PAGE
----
You may recall back in June of last year Roman der8auer Hartung ruffled more than a few feathers when examining the VRM design of the newly launched X299 platform motherboards. In short, he called them a total disaster. Intel launched the platform with all Skylake-X and Kaby Lake-X chips unlocked for the ultimate in enthusiast-grade, multicore performance - a fact which meant that when pushing frequencies and voltages, some insane temperatures were gonna happen. Roman made pulled no punches in pointing out that the motherboards at launch were not equipped with VRM designs capable of truly handling the platform when overclocked using a regular all-in-one water cooler.
Earlier this week he published an update video to explore exactly what changes the board vendors have made to the VRM design to help deal with all that heat. The boards he revisits include the ASRock X299 OC Formula, the ASRock X299 Taichi XE, ASRock x299 Gaming i9 XE, the ASUS ROG Rampage VI Apex, the ASUS ROG Rampage VI Extreme, the ASUS STRIX X299-XE Gaming, the EVGA X299 Dark, the GIGAVYTE X299 AORUS Gaming 7 and the MSI X299 XPower Gaming, plus a few workstation boards from ASUS.
The general feedback is that these revised designs are much better at dealing with the heat that be generated by X299 platform processors. Notable changes include larger heatsinks that feature fins for greater surface area, some which are also fitted with fan brackets so that fan mounting over the VRM components is a breeze (sorry for the pun). Another design trait that is becoming popular is the use of heatpipes that combines both top mounted and IO side mounted heatsinks. Perhaps the most dramatic change comes from EVGA who have added a new finned heatsink as opposed to a simple block, with a pair of fans sitting directly on top.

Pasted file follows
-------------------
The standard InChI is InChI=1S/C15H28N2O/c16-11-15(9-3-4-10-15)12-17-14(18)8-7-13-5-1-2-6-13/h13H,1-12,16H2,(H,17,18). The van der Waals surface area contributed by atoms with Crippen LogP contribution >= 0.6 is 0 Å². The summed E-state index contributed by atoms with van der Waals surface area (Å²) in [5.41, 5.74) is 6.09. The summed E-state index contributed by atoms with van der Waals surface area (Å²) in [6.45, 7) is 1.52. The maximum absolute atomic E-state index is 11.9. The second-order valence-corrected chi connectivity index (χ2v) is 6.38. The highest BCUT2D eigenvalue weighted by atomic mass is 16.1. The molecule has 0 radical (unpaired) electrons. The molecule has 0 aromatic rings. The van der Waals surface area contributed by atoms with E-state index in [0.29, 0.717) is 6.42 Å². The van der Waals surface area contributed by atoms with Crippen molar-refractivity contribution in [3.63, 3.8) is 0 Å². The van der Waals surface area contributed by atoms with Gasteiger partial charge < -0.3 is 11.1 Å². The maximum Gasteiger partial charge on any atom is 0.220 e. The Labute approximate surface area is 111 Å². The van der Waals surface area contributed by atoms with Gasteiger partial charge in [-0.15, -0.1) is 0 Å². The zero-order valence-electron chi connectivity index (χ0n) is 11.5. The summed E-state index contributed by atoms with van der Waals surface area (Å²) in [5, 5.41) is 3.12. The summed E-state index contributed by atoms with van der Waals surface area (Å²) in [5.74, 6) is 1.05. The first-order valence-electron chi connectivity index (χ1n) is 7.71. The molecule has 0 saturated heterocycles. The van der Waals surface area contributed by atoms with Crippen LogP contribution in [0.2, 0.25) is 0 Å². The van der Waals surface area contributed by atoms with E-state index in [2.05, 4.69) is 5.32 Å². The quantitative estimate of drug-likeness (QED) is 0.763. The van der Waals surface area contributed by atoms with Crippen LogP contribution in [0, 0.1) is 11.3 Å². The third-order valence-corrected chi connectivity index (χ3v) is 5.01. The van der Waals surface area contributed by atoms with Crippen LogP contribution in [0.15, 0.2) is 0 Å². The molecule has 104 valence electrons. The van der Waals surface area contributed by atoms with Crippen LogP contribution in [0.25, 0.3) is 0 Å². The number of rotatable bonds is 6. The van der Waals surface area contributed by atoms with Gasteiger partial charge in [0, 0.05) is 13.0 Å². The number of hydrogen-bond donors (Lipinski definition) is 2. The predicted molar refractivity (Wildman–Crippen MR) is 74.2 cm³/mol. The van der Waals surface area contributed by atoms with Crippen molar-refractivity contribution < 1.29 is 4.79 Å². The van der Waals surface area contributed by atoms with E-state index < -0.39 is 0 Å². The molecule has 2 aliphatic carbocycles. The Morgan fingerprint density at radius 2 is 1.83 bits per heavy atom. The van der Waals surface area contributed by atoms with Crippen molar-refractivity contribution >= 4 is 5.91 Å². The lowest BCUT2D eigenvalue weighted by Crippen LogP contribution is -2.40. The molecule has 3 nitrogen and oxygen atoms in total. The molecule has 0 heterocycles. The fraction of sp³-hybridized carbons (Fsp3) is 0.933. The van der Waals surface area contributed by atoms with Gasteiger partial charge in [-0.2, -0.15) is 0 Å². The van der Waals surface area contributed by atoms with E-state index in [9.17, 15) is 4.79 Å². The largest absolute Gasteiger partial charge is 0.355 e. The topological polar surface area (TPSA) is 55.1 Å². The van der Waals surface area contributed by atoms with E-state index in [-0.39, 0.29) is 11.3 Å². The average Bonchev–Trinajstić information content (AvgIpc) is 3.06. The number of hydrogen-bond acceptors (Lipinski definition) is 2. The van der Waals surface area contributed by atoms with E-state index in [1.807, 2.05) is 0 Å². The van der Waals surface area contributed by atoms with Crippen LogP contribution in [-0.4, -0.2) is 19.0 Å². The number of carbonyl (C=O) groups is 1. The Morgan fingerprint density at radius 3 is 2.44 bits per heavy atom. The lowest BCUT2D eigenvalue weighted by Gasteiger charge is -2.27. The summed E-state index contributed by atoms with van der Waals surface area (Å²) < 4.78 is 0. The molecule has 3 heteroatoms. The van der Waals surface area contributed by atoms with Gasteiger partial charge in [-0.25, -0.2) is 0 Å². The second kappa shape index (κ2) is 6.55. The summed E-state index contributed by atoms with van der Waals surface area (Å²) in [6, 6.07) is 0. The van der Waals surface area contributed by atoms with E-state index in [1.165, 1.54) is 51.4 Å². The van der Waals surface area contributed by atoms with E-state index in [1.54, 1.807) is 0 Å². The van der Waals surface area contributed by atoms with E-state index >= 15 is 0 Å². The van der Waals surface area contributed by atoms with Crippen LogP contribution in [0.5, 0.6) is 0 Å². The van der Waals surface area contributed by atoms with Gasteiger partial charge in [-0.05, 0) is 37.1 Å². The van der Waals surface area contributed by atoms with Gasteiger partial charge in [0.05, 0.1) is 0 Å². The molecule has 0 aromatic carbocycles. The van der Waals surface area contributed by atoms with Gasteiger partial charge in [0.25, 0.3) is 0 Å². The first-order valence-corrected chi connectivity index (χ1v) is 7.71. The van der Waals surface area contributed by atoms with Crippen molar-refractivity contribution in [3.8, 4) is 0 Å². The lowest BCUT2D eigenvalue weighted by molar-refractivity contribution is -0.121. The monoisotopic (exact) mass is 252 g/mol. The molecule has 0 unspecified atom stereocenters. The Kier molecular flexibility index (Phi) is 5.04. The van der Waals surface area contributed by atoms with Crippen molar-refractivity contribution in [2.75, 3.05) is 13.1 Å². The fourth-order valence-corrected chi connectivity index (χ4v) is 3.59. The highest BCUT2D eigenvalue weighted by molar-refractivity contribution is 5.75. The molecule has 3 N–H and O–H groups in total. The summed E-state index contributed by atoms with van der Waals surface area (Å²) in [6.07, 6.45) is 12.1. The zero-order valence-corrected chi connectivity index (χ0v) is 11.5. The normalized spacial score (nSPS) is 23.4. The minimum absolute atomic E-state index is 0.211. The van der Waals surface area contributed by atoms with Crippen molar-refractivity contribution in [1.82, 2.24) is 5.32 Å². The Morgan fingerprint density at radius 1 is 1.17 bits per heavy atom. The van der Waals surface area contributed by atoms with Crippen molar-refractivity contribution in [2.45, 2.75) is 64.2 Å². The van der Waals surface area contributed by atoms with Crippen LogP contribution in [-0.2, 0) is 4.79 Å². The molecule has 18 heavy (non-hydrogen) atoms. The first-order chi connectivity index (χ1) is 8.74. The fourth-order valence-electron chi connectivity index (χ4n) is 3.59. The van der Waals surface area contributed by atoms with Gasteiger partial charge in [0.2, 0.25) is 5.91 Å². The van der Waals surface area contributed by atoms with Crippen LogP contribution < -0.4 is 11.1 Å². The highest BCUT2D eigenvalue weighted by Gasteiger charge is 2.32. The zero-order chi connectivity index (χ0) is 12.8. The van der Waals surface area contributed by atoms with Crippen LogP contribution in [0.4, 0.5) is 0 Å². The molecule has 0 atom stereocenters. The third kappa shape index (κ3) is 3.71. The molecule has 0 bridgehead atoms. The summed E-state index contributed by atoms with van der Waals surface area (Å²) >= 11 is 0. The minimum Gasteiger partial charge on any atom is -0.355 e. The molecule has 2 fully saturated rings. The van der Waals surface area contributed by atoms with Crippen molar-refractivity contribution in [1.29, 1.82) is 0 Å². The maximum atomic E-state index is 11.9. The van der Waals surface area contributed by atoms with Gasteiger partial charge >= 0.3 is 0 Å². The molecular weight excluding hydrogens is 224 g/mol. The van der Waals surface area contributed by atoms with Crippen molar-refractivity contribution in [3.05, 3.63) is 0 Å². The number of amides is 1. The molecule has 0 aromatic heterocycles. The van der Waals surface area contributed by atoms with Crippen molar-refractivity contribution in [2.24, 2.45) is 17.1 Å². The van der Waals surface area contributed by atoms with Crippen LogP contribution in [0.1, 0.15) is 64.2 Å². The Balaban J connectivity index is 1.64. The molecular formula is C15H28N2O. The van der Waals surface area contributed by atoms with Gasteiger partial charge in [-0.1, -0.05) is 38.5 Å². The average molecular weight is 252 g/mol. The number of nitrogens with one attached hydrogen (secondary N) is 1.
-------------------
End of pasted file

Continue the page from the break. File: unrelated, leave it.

After all the flack that Roman received from certain quarters in the aftermath of ‘VRM Disaster-gate’, I think he should now feel fairly vindicated. Each and every motherboard vendor has now gone and updated the VRM design to ensure tip top heat dissipation and performance when these new CPUs are pushed. You can catch his latest video here on the der8auer YouTube channel.